Overview—Year of Methane

AmeriFlux Tech Team's PECS doing Methane flux measurements with open path LICOR 7700, at AmeriFlux site US-HRA, June 2015. Photo cr. Stephen Chan

AmeriFlux Tech Team’s PECS doing methane flux measurements with open path LICOR 7700, at AmeriFlux site US-HRA, June 2015. Photo cr. Stephen Chan

We are launching the Year of Methane—AmeriFlux’s first “Action Theme Year.” The plan is to gear up community action during Fall 2018. In 2019 we’ll concentrate on encouraging more methane eddy covariance measurements and data contributions, enhancing data quality, and helping to build strong collaborations to work on the many science challenges and uncertainties in understanding ecosystem methane fluxes.

Map of AmeriFlux sites currently measuring methane.

Map of AmeriFlux sites currently measuring methane (updated May 2018).

AmeriFlux Goals for the Year of Methane

We will promote:

  • Public visibility
  • Data quality
  • Broad ecosystem representation
  • Opportunities for research and collaboration
  • Community ties

Our partners for the Year of Methane are the Coastal Carbon Project,  Global Carbon ProjectFLUXNET, ICOS RINGO, and other regional flux networks.

AmeriFlux in Action

The AmeriFlux Management Project (AMP) Tech Team will support efforts to expand and improve the quality of methane eddy covariance measurements by loaning two LI-COR-7700 open path CH4 analyzers, and issuing free CH4 calibration gases. To request specifications and methane calibration gases, email the AmeriFlux Tech Team at ameriflux-tech@lbl.gov.

The AMP Data Team has standardized methane-related variables for flux/met data products to include with eddy covariance methane measurements. They will collaborate with partners to build a new BASE FLUXNET product for methane flux data. The Data Team will also aid those who have been collecting, but not submitting, methane eddy covariance measurements in the past to prepare their data for submission.

The AMP Outreach will support community efforts, such as this webpage, a special Methane Session at the 2018 AmeriFlux PI Meeting (October 24-25, 2018), and co-organizing a Year of Methane workshop in 2019. In addition, we will host a Community List / Public Forum for those interested in methane research. AmeriFlux has already hosted a workshop named AmeriFlux Decadal Synthesis (August 2018), which included a Methane breakout session as well.

AMP will also work with other U.S. agencies and partners to promote synergies and leverage resources.

You, the Researcher, in Action

  • What kind of methane research do you want to pursue?
  • What do you think the AMP Team can do to help you?
  • Do you have ideas on how the goals listed above can be best fulfilled?
  • What other partners should we engage?
  • Are there events or opportunities coming up that you want to share with your fellow ecosystem methane flux researchers?

Contact ameriflux@lbl.gov to share your ideas!  (Soon we’ll have the Year of Methane Forum launched, and you can share directly there.)

Partners in Action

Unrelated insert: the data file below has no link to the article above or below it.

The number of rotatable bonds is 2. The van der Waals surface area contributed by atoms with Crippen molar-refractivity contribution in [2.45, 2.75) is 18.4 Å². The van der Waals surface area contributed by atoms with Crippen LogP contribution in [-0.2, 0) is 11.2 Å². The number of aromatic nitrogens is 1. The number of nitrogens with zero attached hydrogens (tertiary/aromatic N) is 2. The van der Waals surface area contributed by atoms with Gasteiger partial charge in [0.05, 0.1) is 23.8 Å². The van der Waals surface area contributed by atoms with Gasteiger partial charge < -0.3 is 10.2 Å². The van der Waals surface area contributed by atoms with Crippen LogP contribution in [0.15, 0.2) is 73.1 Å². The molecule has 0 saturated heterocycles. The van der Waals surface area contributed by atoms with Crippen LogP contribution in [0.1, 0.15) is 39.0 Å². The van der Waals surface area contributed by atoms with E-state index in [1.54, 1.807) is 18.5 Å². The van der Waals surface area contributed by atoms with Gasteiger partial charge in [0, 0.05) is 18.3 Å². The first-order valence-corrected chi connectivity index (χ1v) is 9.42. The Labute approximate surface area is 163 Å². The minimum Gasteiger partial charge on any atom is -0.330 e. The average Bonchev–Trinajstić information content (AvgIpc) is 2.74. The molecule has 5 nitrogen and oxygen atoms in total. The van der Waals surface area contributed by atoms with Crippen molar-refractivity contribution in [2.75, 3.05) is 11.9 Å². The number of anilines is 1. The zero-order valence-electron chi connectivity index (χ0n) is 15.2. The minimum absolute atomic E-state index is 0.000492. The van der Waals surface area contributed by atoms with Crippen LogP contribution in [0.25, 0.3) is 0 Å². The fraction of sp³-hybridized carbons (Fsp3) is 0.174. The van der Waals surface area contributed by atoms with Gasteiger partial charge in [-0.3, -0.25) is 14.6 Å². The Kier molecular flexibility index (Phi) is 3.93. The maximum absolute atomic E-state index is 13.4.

Global Carbon Project (GCP), with support from the Gordon and Betty Moore Foundation and the Powell Center at USGS, are collecting, synthesizing and curating methane flux data worldwide. First results of this GCP FLUXNET Methane Synthesis project are slated to become available in Spring 2019. As part of its theme year, AmeriFlux will set up access to this data set via the FLUXNET website. Gavin McNicol is the primary contact for the GCP FLUXNET Methane Synthesis project. He succeeds Dr. Sara Knox, who is starting a new position at University of British Columbia; she will continue working on the synthesis. In addition, the GCP will help develop dynamic water-body databases that identify and consistently define freshwater wetlands, lakes and rivers, coordinate mapping of these features, and incorporate data on static and seasonal inundation.

ICOS RINGO has people working on both CH4 and N2O exchanges, which are characterized by episodic fluxes. They are looking to refine data processing, identify additional driver variables essential to understanding CH4 and N2O fluxes, and develop new methods for quality checks, which will differ from those that work well for CO2.

Coastal Carbon Project (CCP) is an NSF-funded Research Coordination Network on “Improved process modeling and mapping of tidal wetland methane emissions.” They are currently recruiting for members of the working group. The CCP hopes to deliver final products by December 2019.

Measuring methane flux in the field

Tower measuring methane flux, NGEE tower, Barrow AK, May 2015. Cr. D. Billesbach.

Tower measuring methane flux (LI-COR 7700 open path), NGEE tower, Barrow AK, May 2015. Cr. D. Billesbach.

Methane and CO2 flux measurements carried out at the NGEE-Arctic/AmeriFlux US-NGC Council, Alaska site, which is a lichen-rich subarctic tussock tundra on underlying continuous permafrost. Photo cr. Sigrid Dengel

Methane (LI-COR 7700 open path) and carbon dioxide flux measurements carried out at the NGEE-Arctic/AmeriFlux US-NGC Council, Alaska site, which is a lichen-rich subarctic tussock tundra on underlying continuous permafrost. Photo cr. Sigrid Dengel

Methane and carbon dioxide flux sensors at Mayberry Island, Delta, California. This is a marsh restoration project, which prior to restoration was agriculture land. Photo cr. J. Verfaille

Methane and carbon dioxide flux sensors at Mayberry Island, Delta, California. This is a marsh restoration project, which prior to restoration was agriculture land. Photo cr. J. Verfaille

NGEE methane flux tower (LI-COR 7700 open path), Barrow AK. Dave Billesbach maintaining system as storm approaches. Photo cr. D. Billesbach

NGEE methane flux tower (LI-COR 7700 open path), Barrow AK. Dave Billesbach maintaining system as storm approaches. Photo cr. D. Billesbach, April 2016.